656605376196

Details

Format: CD
Label: 37D03D
Rel. Date: 05/14/2021
UPC: 656605376196

I Castorpollux
Artist: Erika Dohi
Format: CD
New:

Please contact the store for stock on this item - 251-990-3412..

$12.98
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Available Formats and Editions

DISC: 1

1. Two Moons (Osaka 1995)
2. Replicant
3. Porcelain Hands
4. Doesn't Want/ Doesn't Stop (Feat. Channy Leaneagh)
5. Particle of
6. ? (Hi No Hikari)
7. Still/ on Hold (Feat. Ambrose Akinmusire, Immanuel Wilkins)
8. Polaroid (Feat. Channy Leaneagh)
9. Tower of the Sun
10. Expo 70' (Feat. William Brittelle)
11. Poe (Feat. Andy Akiho, Immanuel Wilkins)
12. Water Drop (Mizu No Shizuku)
13. Dioscuri

More Info:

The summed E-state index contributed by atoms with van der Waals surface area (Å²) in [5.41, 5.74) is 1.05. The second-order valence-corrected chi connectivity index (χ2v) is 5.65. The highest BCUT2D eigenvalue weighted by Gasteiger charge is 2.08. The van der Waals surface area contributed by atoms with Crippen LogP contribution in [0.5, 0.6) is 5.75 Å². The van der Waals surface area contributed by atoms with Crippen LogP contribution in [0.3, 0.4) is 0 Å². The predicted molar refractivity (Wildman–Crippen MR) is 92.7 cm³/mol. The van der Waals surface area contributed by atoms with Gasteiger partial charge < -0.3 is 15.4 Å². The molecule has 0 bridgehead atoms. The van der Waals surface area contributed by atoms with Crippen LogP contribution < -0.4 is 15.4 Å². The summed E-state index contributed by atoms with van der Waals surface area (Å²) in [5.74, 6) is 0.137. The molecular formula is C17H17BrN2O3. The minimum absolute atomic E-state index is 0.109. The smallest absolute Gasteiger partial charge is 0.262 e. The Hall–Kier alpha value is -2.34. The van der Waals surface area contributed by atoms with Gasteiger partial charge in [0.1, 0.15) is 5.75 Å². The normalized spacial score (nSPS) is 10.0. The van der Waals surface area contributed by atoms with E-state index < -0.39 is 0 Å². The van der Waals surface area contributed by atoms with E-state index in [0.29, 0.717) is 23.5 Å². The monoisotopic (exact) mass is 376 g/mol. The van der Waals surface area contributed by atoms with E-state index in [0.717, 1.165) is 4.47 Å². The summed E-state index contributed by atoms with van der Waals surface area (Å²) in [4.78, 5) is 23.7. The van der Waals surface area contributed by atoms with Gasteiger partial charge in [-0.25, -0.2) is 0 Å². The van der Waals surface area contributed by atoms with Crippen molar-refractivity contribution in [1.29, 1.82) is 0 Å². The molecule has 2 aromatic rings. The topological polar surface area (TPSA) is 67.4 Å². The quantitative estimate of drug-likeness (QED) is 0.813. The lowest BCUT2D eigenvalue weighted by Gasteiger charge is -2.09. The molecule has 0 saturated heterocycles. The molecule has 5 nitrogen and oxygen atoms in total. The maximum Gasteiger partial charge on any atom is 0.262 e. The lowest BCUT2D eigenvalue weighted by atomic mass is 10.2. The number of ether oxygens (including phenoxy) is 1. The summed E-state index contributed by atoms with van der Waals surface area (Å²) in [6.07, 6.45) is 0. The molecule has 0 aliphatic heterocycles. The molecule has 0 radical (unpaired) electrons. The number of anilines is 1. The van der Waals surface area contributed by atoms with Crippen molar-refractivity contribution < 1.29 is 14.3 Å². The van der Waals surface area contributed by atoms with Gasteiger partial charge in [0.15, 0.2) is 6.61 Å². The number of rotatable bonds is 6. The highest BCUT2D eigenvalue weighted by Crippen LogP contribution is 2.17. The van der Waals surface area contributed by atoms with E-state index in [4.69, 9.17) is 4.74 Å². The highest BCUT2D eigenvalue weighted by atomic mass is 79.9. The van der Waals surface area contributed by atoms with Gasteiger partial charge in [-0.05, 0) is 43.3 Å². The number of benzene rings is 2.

Osaka-born and New York-based pianist Erika Dohi is a multi-faceted artist with an eclectic musical background. From highly polished traditional classical to bold improvisation, she is a dynamic performer whose timeless style and unidiomatic technique sets her apart in contemporary NYC avant-garde circles. Dohi's vast repertory is impressive, but what makes her truly such a barrier-defying artist is what lies ahead. I, Castorpollux, Dohi's debut solo album, is a profound personal excavation set to a gripping landscape of wild, genre-fluid composition; a virtuosic, but emotionally generous convergence of the technical and the spiritual. With understated piano & keyboards at it's center, I, Castorpollux is equal parts hazy nostalgia, science-fiction soundtrack and electroacoustic experimentation. The project features contributions from Channy Leaneagh (Polica), Andy Akiho, Immanuel Wilkins, among others, and is produced by William Brittelle. The central theme to the album is the "split-self" and variable perceptions of time that Dohi has faced at formative moments in her life. She experienced the 1995 Kobe earthquake at age 7. Hiding under a table during the worst of it, she later emerged to find the world around her crumbled. In her immediate vicinity, a fixture of her childhood remained standing. The Tower of the Sun, a type of three-faced time machine itself from Expo 70, designed by artist Taro Okamoto is a trail-marker on Erika's journey, a stand-in sigil to unlock the mysterious sounds of her work, with 70s synths and retro sci-fi aesthetics permeating the album's narratives. Much of the album was written while living in Texas where the split between her Asian self and the idea of being an American necessitated a near mountain of self-discovery to reconcile how she felt and who she was within the social backdrop of a strongly conservative environment. It is no wonder that the character of the Dioscuri, Castor and Pollux from Greek and Roman mythology, resonate so deeply with her, or Haruki Murakami's Two Moons and their strange light.From her contributions to various projects, and her participation in the Artist in Residency collaborations,Erika has become a staple of the 37d03d community. 37d03d is honored to partner with her on her profound and moving debut.